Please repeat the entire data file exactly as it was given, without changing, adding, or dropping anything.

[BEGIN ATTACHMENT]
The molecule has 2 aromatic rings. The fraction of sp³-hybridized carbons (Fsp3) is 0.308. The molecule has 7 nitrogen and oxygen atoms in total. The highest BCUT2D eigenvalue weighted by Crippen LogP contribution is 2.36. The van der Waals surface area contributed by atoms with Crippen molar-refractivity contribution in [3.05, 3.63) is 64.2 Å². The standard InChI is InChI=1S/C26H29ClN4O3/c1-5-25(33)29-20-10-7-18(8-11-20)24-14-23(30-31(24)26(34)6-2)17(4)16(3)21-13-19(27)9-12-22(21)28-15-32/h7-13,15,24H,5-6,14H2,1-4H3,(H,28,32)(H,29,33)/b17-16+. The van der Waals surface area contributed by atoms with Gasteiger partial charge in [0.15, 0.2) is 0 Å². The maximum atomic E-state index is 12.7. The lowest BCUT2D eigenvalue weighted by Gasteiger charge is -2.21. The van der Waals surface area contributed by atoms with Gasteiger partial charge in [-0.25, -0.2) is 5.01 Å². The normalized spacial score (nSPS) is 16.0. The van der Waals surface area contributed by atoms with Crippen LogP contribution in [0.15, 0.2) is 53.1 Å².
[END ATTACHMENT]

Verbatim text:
The molecule has 2 aromatic rings. The fraction of sp³-hybridized carbons (Fsp3) is 0.308. The molecule has 7 nitrogen and oxygen atoms in total. The highest BCUT2D eigenvalue weighted by Crippen LogP contribution is 2.36. The van der Waals surface area contributed by atoms with Crippen molar-refractivity contribution in [3.05, 3.63) is 64.2 Å². The standard InChI is InChI=1S/C26H29ClN4O3/c1-5-25(33)29-20-10-7-18(8-11-20)24-14-23(30-31(24)26(34)6-2)17(4)16(3)21-13-19(27)9-12-22(21)28-15-32/h7-13,15,24H,5-6,14H2,1-4H3,(H,28,32)(H,29,33)/b17-16+. The van der Waals surface area contributed by atoms with Gasteiger partial charge in [0.15, 0.2) is 0 Å². The maximum atomic E-state index is 12.7. The lowest BCUT2D eigenvalue weighted by Gasteiger charge is -2.21. The van der Waals surface area contributed by atoms with Gasteiger partial charge in [-0.25, -0.2) is 5.01 Å². The normalized spacial score (nSPS) is 16.0. The van der Waals surface area contributed by atoms with Crippen LogP contribution in [0.15, 0.2) is 53.1 Å².